NVIDIA’s Crypto Calamity

Source: Ars Technica NVIDIA’s Crypto Calamity

Goodbye Low Hash Rate, Hello SEC Fines

Compared to the amount of money that cryptocurrency markets have recently lost, $5.5 million USD is not that big; then again for a fine it is rather significant.  That is the amount that the SEC fined NVIDIA for misleading investors about who was buying their graphics cards and for what reason.  NVIDIA claimed it was gamers buying up the majority of their GPUs back in 2017, a claim that any PC enthusiast would have found absolutely laughable.

It might seem odd that the SEC and investors would care where NVIDIA’s revenue came from, after all they make the same profit from a miner as they would from a gamer.  In this case it is not about the source of the income, but the honesty of NVIDIA during investor calls.  It seems that NVIDIA spent some effort to convince their investors that while the sales other GPU manufacturers made were effected by the crypto-craze, NVIDIA was not.  That willful misleading of their investors is what got NVIDIA in trouble and could continue to as the market five years ago was bad but nowhere near as bad as it is now.

One of the assurances NVIDIA offered both investors and customers about how they would deal with miners grabbing all the cards was their low hash rate technology.  NVIDIA claimed that their LHR implementation would hamstring the effectiveness of their cards working on Etherium algorithms while not affecting gaming performance whatsoever.  This lead to the famous statement that it was baked into the hardware; something which was quickly disproven with a developer driver that ensured full performance when mining.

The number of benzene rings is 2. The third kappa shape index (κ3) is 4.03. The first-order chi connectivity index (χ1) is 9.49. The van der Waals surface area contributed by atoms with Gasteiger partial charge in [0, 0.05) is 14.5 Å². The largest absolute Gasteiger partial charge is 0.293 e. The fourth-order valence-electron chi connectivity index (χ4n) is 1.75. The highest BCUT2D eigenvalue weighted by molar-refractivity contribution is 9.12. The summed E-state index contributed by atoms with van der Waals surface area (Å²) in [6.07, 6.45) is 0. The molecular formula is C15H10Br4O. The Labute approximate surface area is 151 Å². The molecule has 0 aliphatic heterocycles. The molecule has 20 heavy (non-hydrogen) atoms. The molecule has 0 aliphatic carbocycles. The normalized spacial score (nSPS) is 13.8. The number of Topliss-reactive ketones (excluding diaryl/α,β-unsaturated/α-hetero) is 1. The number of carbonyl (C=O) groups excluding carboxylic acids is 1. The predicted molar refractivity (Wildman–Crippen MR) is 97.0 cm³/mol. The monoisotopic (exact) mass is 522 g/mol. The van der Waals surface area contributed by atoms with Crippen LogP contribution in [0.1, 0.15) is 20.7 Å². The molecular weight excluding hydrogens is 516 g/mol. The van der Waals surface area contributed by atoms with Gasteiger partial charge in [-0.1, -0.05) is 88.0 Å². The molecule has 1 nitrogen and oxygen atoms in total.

NVIDIA did continue to try to make it difficult to mine on their GPUs and went as far as releasing Cryptocurrency Mining Processors, which never sold well at all.  Recently it was discovered that the CMPs are never going to sell well as once again LHR has been defeated by crypto-addicts.  Crypto-mining platform NiceHash released a Windows version of their software which is able to circumvent NVIDIA’s mitigations, and force RTX 3xxx cards to mine at full speed.  Ars Technica tried it out and indeed, it does exactly what NiceHash claims.

The advent of RTX 4xxx cards in the near future may or may not be compatible with this new workaround; if NVIDIA can indeed block it you can bet that yet another workaround will be developed and the shortages we all hate will continue for the foreseeable future.  Though if the trend described in the link just below the fold continues, the shortages might not be quite as bad.

Unlike past attempts to disable the LHR protections, NiceHash's workaround appears to be the real deal—Tom's Hardware was able to confirm the performance boosts using QuickMiner and a GeForce RTX 3080 Ti.

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About The Author

Jeremy Hellstrom

Call it K7M.com, AMDMB.com, or PC Perspective, Jeremy has been hanging out and then working with the gang here for years. Apart from the front page you might find him on the BOINC Forums or possibly the Fraggin' Frogs if he has the time.

1 Comment

  1. collie man

    Another big problem that pissed off investors, and It doesn’t seem that you mentioned it here, is that no “Classic Voting Share” investor is, right or wrong, ever going to believe that mining and more importantly selling cards to miners, is or will ever be a stable business model. And they worked their asses off to convince the old-school money that it wasn’t happening.


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